An animal with an impressive name like Shinasaurus crocodilurus might give the impression it is a rather imposing beast. However, visitors to the Wildlife Conservation Society’s Prospect Park Zoo can see that the Chinese crocodile lizard is really a very small, but interesting, reptile.
The shinasaurus may be small, but it brings the wow-factor to the zoo-going experience, and its beautiful coloration and dramatic look make it popular with observers.
Chinese crocodile lizards are secretive reptiles that live exclusively in misty, damp, forested regions of China including Hunan, Guangxi Zhuang and Guizhou provinces. This semi-aquatic lizard spends its time in shallow water hunting for food. Its diet in the wild consists of insects, fresh water snails and tadpoles.
It is named for the parallel rows of bony plates that run along its tail — much like a crocodile. This strong tail makes the croc-lizard an adept swimmer. In fact, this little reptile has been reported to stay underwater for up to 30 minutes.
Not much is known about these lizards, but we do know they are endangered. Professor Shin of Sun Yat Sen University first described the species in 1928, but it wasn’t until about ten years later that the animal was confirmed as a new species and named shinasaurus after its discoverer. One of the most interesting behaviors of this animal is its habit of spending hours motionless in what is described as a “metabolic pause” — a suspension of reaction to outside stimuli. The local Chinese have nicknamed this lizard “the lizard of great sleepiness” as a result of this observation.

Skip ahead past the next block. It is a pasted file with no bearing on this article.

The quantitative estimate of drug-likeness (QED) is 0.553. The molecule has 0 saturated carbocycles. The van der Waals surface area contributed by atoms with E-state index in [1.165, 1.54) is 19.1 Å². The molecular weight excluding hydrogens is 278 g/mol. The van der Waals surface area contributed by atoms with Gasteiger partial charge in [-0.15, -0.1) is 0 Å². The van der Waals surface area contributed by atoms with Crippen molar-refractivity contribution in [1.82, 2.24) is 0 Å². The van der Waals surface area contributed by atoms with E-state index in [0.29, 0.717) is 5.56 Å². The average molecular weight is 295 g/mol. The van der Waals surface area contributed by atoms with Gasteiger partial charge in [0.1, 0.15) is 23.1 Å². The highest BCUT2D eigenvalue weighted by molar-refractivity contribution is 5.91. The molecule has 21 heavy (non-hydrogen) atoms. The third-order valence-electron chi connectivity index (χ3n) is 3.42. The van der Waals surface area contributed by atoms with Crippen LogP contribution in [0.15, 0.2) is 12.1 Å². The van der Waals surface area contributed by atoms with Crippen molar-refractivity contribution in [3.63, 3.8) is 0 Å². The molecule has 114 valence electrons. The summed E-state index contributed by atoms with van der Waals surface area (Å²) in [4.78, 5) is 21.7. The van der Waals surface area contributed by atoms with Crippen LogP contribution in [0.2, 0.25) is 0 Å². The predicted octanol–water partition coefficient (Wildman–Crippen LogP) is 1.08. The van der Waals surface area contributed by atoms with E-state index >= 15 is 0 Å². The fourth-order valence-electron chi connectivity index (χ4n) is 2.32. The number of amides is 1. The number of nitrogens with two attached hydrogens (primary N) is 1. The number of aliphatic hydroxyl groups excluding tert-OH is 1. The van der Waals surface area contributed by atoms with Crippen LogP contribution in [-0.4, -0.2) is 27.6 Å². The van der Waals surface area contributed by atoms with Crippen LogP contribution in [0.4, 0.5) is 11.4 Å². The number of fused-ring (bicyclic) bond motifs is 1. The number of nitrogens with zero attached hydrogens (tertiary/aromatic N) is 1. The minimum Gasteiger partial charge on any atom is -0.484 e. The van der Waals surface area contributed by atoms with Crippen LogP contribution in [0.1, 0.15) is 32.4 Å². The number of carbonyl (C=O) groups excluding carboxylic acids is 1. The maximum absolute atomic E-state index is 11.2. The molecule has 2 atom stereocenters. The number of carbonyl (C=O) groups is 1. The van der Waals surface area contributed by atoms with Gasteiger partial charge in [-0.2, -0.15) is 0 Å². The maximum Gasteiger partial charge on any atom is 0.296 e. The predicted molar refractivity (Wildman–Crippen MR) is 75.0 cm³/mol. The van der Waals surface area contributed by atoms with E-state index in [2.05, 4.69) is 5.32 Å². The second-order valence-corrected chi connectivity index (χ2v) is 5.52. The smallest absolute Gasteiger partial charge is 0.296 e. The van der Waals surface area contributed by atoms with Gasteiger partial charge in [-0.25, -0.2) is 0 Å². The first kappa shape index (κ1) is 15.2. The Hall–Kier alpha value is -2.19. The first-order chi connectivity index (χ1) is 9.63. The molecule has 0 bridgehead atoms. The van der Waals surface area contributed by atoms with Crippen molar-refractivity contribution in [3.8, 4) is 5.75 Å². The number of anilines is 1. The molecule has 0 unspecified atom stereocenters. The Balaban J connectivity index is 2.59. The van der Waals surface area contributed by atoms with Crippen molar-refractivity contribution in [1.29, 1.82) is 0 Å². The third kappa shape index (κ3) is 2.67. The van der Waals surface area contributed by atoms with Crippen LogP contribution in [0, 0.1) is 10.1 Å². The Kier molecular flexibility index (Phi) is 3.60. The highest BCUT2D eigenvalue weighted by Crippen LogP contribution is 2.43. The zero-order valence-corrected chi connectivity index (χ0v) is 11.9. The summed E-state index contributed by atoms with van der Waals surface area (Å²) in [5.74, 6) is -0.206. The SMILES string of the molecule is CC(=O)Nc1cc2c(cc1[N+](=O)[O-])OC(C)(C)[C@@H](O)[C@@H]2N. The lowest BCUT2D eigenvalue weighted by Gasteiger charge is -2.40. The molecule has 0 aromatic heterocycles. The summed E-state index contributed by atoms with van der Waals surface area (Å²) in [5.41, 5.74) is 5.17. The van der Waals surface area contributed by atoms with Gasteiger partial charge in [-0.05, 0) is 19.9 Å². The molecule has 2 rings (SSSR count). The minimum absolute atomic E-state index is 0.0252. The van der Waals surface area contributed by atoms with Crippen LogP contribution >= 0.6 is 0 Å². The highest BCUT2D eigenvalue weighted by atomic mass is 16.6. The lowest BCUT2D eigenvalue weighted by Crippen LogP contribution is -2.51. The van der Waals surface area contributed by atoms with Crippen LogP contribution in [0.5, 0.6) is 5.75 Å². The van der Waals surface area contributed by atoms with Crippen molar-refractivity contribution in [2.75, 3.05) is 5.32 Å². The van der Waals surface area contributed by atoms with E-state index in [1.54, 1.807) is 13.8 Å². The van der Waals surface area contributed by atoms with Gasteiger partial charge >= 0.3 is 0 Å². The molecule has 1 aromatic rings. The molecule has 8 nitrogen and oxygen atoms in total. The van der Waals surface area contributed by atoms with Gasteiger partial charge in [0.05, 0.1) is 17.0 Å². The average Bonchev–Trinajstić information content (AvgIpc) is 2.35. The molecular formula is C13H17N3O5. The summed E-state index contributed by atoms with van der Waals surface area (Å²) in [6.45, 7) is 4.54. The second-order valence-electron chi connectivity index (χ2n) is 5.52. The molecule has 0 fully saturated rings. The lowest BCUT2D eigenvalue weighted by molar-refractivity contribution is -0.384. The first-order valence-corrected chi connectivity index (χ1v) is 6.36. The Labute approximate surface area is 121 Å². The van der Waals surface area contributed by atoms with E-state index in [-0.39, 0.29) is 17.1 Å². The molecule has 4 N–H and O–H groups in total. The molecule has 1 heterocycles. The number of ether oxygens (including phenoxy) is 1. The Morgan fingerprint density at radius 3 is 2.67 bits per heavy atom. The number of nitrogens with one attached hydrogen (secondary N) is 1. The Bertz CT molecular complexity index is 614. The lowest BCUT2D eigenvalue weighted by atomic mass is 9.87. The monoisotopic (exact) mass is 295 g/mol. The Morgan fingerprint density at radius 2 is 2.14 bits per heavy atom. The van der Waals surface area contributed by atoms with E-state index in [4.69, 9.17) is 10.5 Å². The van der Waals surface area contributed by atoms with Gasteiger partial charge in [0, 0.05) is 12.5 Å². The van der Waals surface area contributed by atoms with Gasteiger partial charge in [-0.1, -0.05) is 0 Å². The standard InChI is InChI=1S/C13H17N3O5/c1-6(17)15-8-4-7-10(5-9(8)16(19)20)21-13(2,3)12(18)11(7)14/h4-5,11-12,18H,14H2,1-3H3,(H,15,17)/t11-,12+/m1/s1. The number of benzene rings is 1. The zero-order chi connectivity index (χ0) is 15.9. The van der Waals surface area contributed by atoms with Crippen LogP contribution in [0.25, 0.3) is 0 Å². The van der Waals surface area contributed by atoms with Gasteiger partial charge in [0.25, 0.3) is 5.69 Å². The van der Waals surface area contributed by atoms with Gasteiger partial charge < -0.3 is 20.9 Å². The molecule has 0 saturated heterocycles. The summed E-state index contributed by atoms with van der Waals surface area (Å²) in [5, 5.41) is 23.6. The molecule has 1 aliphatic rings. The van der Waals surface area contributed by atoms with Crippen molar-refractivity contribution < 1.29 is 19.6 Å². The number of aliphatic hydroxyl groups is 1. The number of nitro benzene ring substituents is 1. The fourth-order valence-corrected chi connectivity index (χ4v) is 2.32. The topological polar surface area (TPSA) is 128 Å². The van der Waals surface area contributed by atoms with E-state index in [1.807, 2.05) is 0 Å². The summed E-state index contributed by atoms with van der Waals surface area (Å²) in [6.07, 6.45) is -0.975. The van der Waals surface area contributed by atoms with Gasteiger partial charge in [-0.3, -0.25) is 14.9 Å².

WCS has conducted projects in China for many years, working with government and non-governmental partners on wildlife conservation and management across the Qinghai-Tibet Plateau and Amur tiger conservation in northeastern China’s trans-boundary area. WCS also joins these partners in conservation efforts for the Chinese alligator and giant soft-shelled turtle in the middle and lower reaches of the Yangtze River, and education and enforcement training to reduce wildlife trade and consumption in South China.
Next time you visit the Prospect Park Zoo, take some time to look for the elusive Chinese crocodile lizard. This is one beautiful little lizard worth the search.